outdoor activities, travel

Travel is so Broadening… in 10 ways

I recently returned from three weeks in Turkey. My heart was full, my mind replete with warm memories, and my computer teeming with new photos. The best part, though, was that my travel compatriots now love Turkey as much as I do.

It happens. Traveling to new places broadens who we are.

1. Build and strengthen friendships.

I knew most of the ten people in our tour group, but they didn’t know each other. By the end of our weeks together we were a cohesive, caring clan. Sharing unique experiences is a wonderful way to bond; whether old friends or new, traveling together builds relationships.

We ten--friends forever
You can tell we’re bonded both by our smiles and our “blue clothing” theme. Left to right: Me, Tom Olson, Tony Paulus, Jane Johnson, and Jane Hofkamp (light hair), Sue Nordman, Sally Nankivell, Marnie Paulus, Rondi Olson, and Jini Danfelt–friends all!

2. Challenge yourself

Some of us visit the same places year after year because they’re comfortable That’s fine. However, visiting a country with a different language and culture stretches you. It challenges every part of you—your senses, your palate, your ears, and even your sense of self. Waking to the Call to Prayer, so different from the loon calls of my northwoods home, warmed my heart each morning.

a coffee toast to ballooning
Some of our group took the plunge and hopped on an early morning balloon ride in Cappadocia. Jini toasts them with her morning Java.

3. Expand your knowledge

I was bored with history through school, yet when I visit a foreign country as an adult, I’m fascinated with the sequence of events that brought it to where it is. Turkey’s rich history, both political and religious, continues to spur my desire to learn more. After traveling I always come home eager to devour both historical fiction and non-fiction about the places I’ve seen.

ladies in the Turkish bath
A Turkish bath is DEFINITELY a new cultural experience, and we loved sharing the adventure. L to R: Sally Nankivell, me, Jini Danfelt, Jane Johnson, Rondi Olson

4. Experience new cuisines

Ah, the food! There’s something about new tastes that elivens the palate. From the döner of street vendors to the haute cuisine of the world-renowned Mikla Restaurant, my palate was tickled daily in Turkey. Breakfasts of tomatoes, cucumbers, dried fruit, bread, eggs, and olives greeted me each morning, and I blush to confess that I never left my plate with fewer than 20 olive pits. We experienced the unique cuisines of each region, always preceded by mezes (Turkish appetizers). One favorite dish was the testi kabob, a rich stew baked in a pottery jar that’s brought flaming to the table, then broken with a flourish by an enthusiastic waiter. And of course, the fish was not to be missed—grilled head-on, it required a bit of finesse to separate the flesh from the bones, but we were rewarded with the tantalizing flavors of fresh, light trout or sea bass.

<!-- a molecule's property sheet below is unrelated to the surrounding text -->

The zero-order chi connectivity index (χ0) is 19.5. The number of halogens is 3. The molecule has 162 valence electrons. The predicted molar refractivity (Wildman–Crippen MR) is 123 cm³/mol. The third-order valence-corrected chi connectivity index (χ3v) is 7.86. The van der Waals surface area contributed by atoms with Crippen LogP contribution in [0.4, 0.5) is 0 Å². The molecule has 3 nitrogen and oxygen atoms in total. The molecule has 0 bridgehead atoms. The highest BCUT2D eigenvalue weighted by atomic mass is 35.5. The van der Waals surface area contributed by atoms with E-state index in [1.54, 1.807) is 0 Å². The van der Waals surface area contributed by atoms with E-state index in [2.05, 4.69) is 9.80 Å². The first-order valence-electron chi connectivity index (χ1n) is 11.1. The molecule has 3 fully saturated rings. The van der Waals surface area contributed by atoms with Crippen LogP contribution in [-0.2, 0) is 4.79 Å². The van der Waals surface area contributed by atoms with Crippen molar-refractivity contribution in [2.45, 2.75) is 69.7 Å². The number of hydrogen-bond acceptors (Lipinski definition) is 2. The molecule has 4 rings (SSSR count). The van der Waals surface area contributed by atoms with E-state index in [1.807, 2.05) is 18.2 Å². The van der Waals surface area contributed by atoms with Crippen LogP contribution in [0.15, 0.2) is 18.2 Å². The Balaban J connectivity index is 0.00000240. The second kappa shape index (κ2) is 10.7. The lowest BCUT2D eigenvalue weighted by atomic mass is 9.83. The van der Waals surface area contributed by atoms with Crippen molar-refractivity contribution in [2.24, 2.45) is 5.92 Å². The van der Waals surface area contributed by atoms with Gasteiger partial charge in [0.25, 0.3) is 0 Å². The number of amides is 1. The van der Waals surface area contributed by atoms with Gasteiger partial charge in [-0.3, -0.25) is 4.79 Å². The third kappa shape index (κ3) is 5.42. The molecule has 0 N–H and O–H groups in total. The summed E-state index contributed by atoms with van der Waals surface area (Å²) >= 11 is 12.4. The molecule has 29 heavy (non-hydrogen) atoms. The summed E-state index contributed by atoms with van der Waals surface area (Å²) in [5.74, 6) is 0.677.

fish lunch on the Galata Bridge
We happily indulged in a fabulous sea bass dinner on Istanbul’s Galata Bridge.

5. Learn about yourself

As you traverse a new country, you can’t help but push the limits of your abilities, both physical and emotional. You may find yourself conquering hills you would never have attempted, or foraging into buildings you might not have explored. You’ll be astonished at how well you can communicate with signs and pantomime. Your confidence increases along with your curiosity as you immerse yourself into new experiences.

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We were definitely challenged by the rough terrain as we explored the ruins of Termessos on a mountaintop near Antalya (on the Mediterranean coast).

6. View the world through a new lens

I’m embarrassed that my country is so self-absorbed that we seldom know what’s going on outside our Western World. Shame on us. I love seeing the world through the lens of a different culture, viewing the advances and accomplishments of a smaller country and listening to their perspectives on America.

carpet shop
Nazmi Bey fascinated us all with information about Turkish carpets during our stay at his Bella Hotel in Selçuk.

7. Understand world politics

When I’m overseas I pay much more attention to international politics. Visiting a less-known destination helps dispel the myth that a few countries dominate the world. Each country plays a role, and each faces its own issues. Turkey currently struggles with the ever-increasing power of their president, and they’re beginning to kick back. I loved discussing this issue with the Turks; I have yet to meet anyone happy with the current situation.